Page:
"In both films, it’s the physicality of the human form that defines the character. Gina Carano’s Mallory Kane has a outwardly feminine frame, but as Soderbergh demonstrates both pictorially and thematically -- seen in those jazzily orchestrated fight scenes and Michael Fassbender and Ewan McGregor’s exchange of 'I’ve never [assassinated] a woman before' and 'Oh, you shouldn’t think of her as being a woman. No, that would be a huge mistake' -- her character is defined by far more than just her physical appearance. So if McGregor is right, and we’re not meant to think of Carano as a woman, her obvious femininity is at odds with her masculine ability to, well, kick people’s asses really well. The space between this conflict is Soderbergh’s chief concern."
This is an great way to bridge two wildly disparate films. Both upend traditional onscreen gender roles. It's not just that Fassbender and McGregor discuss Kane's femininity: they both get their asses kicked by her as well. These are guys who typically play the strong, masculine heroes in action movies; occasionally, they even get a less capable female sidekick to protect or rescue (think Scarlett Johansson as McGregor's second banana in Michael Bay's "The Island"). In "Haywire" they -- along with Channing Tatum, previously seen fighting for freedom in "G.I. Joe: The Rise of Cobra" -- all get shown up and beat down by Carano.
Similarly, while there have been numerous movies over the years about female strippers ("Showgirls," "Striptease," "I Know Who Killed Me," etc.) there are relatively few about their male counterparts. Though "Magic Mike" contains a few compensatory glimpses of womanly nudity, it's the men who are on primary sexual display -- and, as Hunt notes, are largely made to look foolish in the process. They're the ones dressing up in stereotypically butch outfits, enacting outlandish skits, and performing exaggeratedly sexual dance movies, all for the delight of a screaming, squealing female audience -- both onscreen and off. Eat your heart out, Laura Mulvey.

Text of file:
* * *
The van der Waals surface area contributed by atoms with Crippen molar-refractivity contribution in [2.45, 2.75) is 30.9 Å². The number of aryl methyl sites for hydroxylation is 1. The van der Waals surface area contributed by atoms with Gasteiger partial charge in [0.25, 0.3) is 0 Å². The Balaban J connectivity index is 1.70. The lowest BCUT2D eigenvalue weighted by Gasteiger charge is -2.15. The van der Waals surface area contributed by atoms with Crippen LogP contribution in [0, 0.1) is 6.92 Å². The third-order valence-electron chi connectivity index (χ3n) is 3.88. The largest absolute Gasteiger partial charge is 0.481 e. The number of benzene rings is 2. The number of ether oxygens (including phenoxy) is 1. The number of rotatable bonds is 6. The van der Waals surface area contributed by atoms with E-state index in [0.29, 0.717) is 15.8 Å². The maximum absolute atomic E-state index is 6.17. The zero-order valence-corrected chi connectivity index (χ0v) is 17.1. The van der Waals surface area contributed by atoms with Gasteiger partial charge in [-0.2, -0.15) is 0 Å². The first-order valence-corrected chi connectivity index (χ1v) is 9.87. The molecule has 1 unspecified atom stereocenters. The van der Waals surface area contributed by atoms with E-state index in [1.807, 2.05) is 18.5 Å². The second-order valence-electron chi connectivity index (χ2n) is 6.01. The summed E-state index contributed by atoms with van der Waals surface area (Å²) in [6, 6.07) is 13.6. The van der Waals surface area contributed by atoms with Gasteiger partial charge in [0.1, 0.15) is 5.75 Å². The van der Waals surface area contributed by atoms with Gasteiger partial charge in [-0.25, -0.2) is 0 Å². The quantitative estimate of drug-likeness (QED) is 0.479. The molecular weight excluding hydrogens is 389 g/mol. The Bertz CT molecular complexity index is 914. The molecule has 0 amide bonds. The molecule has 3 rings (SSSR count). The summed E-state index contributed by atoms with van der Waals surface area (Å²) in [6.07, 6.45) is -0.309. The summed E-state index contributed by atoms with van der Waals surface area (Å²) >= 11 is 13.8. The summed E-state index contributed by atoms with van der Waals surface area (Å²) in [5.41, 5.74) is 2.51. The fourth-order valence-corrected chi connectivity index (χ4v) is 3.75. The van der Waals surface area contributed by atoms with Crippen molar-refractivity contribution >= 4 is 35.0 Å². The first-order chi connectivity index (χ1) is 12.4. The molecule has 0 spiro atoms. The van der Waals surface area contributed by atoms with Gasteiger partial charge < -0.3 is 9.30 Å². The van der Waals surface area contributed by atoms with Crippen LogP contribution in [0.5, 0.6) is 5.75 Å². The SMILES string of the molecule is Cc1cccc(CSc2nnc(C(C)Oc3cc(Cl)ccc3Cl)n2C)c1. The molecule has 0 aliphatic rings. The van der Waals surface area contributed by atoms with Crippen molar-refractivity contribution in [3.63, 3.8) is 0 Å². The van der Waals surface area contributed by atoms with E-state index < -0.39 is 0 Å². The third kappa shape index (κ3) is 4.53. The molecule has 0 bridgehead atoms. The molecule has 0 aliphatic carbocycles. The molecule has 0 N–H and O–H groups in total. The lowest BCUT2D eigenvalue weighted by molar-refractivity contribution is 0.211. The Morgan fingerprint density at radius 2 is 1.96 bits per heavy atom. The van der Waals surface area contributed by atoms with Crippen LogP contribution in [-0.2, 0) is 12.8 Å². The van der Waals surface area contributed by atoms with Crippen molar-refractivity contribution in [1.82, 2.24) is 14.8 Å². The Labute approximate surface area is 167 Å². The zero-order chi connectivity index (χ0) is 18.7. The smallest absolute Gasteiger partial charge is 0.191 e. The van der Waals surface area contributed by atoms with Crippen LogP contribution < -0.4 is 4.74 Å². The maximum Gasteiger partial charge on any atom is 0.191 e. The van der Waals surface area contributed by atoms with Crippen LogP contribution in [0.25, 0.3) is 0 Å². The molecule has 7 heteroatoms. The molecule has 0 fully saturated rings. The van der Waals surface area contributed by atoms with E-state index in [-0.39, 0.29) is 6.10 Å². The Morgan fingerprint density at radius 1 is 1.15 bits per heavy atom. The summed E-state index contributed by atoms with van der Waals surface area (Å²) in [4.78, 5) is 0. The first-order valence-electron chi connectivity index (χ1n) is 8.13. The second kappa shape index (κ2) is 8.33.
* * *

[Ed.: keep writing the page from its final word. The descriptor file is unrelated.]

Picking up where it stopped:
As Soderbergh sees it, this is merely a warmup for his long-in-the-making Liberace film. That may turn out to be his "ultimate" assault on heterosexuality, but it certainly won't be his first. As a director, Soderbergh has covered a lot of ground in his career -- narratively, thematically -- but as he winds down his far-too-short time behind the camera, it seems that the creator of "Sex, Lies, and Videotape" is going out the way he came in.
Read more of "'Magic Mike' and the Dismantling of Heterosexuality."